FIG. 5B illustrates a cross-section of the muffler detailing the air flow through the muffler 40. Immediately after exiting the fan, the air is turned 90° in order to convert it from a perpendicular air flow from the exhaust of the fan 27 into the horizontal air flow that is depicted in FIG. 5B. As shown, one wall 55 of the muffler has sound absorbent material adhered along its length. The inside of the muffler 40 further includes a three-sided box chamber 61 defined by walls 67. The parallel outside walls 66, together with walls 67, form a channel 65. The entire path of the air across the cone 50 into the chamber 61 and out the channels 65 comprise together the exhaust passageway of the air from the motor. As can be seen, the air is turned effectively three times. There is turn from the perpendicular direction to the horizontal plane—a first 90° turn. The air is then looped around in a horseshoe fashion (180°) from the exhaust chamber 61 into and out of the channel 65 through an outlet port 47. The exhaust passageway, therefore, turns the air and noise from the motor three times for at least a 270° change as defined by the walls 66 and 67 of the exhauset passageway. This turning of the air and noise is important in the reduction of the noise that is heard outside the housing. In other words, while there is a reduction of noise as a result of the laminar air flow prompted by the cone 50, there is further reduction of noise from the motor as result of the outlet passageway turning at least 270°.
The cross-sectional area of the air inlet 46 is substantially equal to the inlet screen apertures 38 and the exhaust port 47. It is also substantially the same cross-sectional area as the combination of the cross-sectional areas of the apertures 60 that allow flow of air around the base of the cone 50. There are efficiencies obtained by maintaining substantially the same cross-sectional area through the air flow into the housing, across the motor, and out the outlet. By minimizing variations in the exhaust path, for instance, there is efficient outlet flow of the air. In other words, if the air is allowed to diffuse too much into a substantially larger passage, then the efficiency of the air flow can be reduced.
The following examples demonstrate the increased air flow as a result of the cone and the reduced noise is a result of the laminar air flow and the turns in the exhaust passageway.
A series of tests were run to determine the level of air flow efficiencies and noise mitigation as a result of using the muffler shown in FIGS. 2 through 6. First, a motor mounted in a currently-offered Hamilton Beach blender (Model No. 91500 was used. The motor used is virtually the same motor as illustrated in the drawings herein. The motor was mounted onto a chamber that is sealed and has only one exit onto which was mounted a flow rate meter. In test one, the motor alone with no muffler components was mounted on the chamber. In the second test, the cone component of the muffler was mounted adjacent the exhaust side of the motor fan. In the third test, the motor was mounted together with a muffler containing both the cone and the exhaust passageway features as shown in the attached figures. Three trials were done with each variable test. As can be seen, the air flow was increased by using the cone mounted next to the exhaust side of the fan. This increase in flow rate was even obtained with the inclusion of the defined exhaust passageway.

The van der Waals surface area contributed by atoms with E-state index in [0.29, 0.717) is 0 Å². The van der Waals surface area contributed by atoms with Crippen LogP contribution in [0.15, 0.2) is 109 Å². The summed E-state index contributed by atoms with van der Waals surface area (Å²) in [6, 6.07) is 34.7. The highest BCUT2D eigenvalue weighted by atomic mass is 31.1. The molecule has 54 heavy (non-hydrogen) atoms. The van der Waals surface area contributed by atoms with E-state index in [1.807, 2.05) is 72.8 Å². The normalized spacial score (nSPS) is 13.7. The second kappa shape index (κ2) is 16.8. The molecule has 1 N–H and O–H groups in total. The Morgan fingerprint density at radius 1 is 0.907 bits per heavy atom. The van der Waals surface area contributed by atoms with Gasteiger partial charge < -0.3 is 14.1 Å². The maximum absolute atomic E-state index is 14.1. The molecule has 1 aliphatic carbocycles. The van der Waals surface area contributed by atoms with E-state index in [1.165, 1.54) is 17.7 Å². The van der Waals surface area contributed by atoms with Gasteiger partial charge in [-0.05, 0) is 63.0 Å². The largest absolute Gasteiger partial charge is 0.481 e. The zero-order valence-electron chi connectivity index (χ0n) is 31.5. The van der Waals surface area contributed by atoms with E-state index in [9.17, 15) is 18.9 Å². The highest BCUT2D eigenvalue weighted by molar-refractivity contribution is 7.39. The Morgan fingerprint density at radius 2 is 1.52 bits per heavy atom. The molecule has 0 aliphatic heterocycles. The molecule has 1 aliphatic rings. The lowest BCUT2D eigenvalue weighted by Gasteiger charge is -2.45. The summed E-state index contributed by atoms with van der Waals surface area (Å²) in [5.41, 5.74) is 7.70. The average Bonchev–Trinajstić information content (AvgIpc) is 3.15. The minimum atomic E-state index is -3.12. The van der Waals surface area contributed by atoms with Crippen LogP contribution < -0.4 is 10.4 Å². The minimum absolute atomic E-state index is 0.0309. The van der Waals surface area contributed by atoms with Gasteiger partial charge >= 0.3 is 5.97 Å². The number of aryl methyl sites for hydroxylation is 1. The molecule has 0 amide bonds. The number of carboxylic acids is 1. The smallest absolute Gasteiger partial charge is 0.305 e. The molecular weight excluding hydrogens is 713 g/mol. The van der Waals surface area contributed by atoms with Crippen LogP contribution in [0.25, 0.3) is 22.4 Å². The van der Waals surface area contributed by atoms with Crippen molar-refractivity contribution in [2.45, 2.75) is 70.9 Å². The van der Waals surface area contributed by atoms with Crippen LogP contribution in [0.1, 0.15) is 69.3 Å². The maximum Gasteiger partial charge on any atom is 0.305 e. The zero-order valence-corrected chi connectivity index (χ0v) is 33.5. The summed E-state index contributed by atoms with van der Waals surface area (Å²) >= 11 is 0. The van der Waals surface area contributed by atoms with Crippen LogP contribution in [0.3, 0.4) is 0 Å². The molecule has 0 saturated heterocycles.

Air Flow Rate
Flow Rate cf/m
1. 91500 motor
2. 91500 motor
no exhaust passageway
3. 91500 motor
w/ cone and
exhaust passageway as shown
The muffler described herein and shown in FIGS. 2 through 6 was next tested to determine the mitigation of the noise level as a result of using the muffler. Two tests were run. The first test included the measurement with a sound meter of the noise created by the motor exhaust (same motor as earlier tests herein) alone with no muffler. The second test included the use of the muffler as described in detail herein with both the cone and outlet/exhaust passageway. The following table sets forth the results of these tests. The reduction in sound through use of the muffler is significant.
1. 91500 motor
w/ cone and exhaust
passageway, as shown
While the invention has been described with reference to specific embodiments thereof, it will be understood that numerous variations, modifications and additional embodiments are possible, and accordingly, all such variations, modifications, and embodiments are to be regarded as being within the spirit and scope of the invention.
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|U.S. Classification||310/62, 310/59, 310/58|
|International Classification||H02K5/24, H02K5/20|
|Cooperative Classification||H02K5/20, H02K5/24|
|European Classification||H02K5/24, H02K5/20|
|Aug 20, 2001||AS||Assignment|
Owner name: HAMILTON BEACH/PROCTOR-SILEX, VIRGINIA
Free format text: ASSIGNMENT OF ASSIGNORS INTEREST;ASSIGNORS:WILLIAMSON, BRIAN;BATES, ROY;BOHANNON, JOHN;REEL/FRAME:012099/0075;SIGNING DATES FROM 20010807 TO 20010814
|Jun 7, 2007||AS||Assignment|
Owner name: UBS AG, STAMFORD BRANCH, AS AGENT, CONNECTICUT
Free format text: SECURITY AGREEMENT;ASSIGNOR:HAMILTON BEACH/PROCTOR-SILEX, INC.;REEL/FRAME:019399/0687
Effective date: 20070531
|Jul 20, 2007||FPAY||Fee payment|
Year of fee payment: 4
|Nov 29, 2007||AS||Assignment|
Owner name: HAMILTON BEACH BRANDS, INC., VIRGINIA
Free format text: CHANGE OF NAME;ASSIGNOR:HAMILTON BEACH/PROCTOR-SILEX, INC.;REEL/FRAME:020174/0160
Effective date: 20070928
Owner name: HAMILTON BEACH BRANDS, INC.,VIRGINIA
Free format text: CHANGE OF NAME;ASSIGNOR:HAMILTON BEACH/PROCTOR-SILEX, INC.;REEL/FRAME:020174/0160
Effective date: 20070928
|Aug 29, 2011||REMI||Maintenance fee reminder mailed|
|Jan 20, 2012||LAPS||Lapse for failure to pay maintenance fees|
|Mar 14, 2012||FP||Expired due to failure to pay maintenance fee|
Effective date: 20120120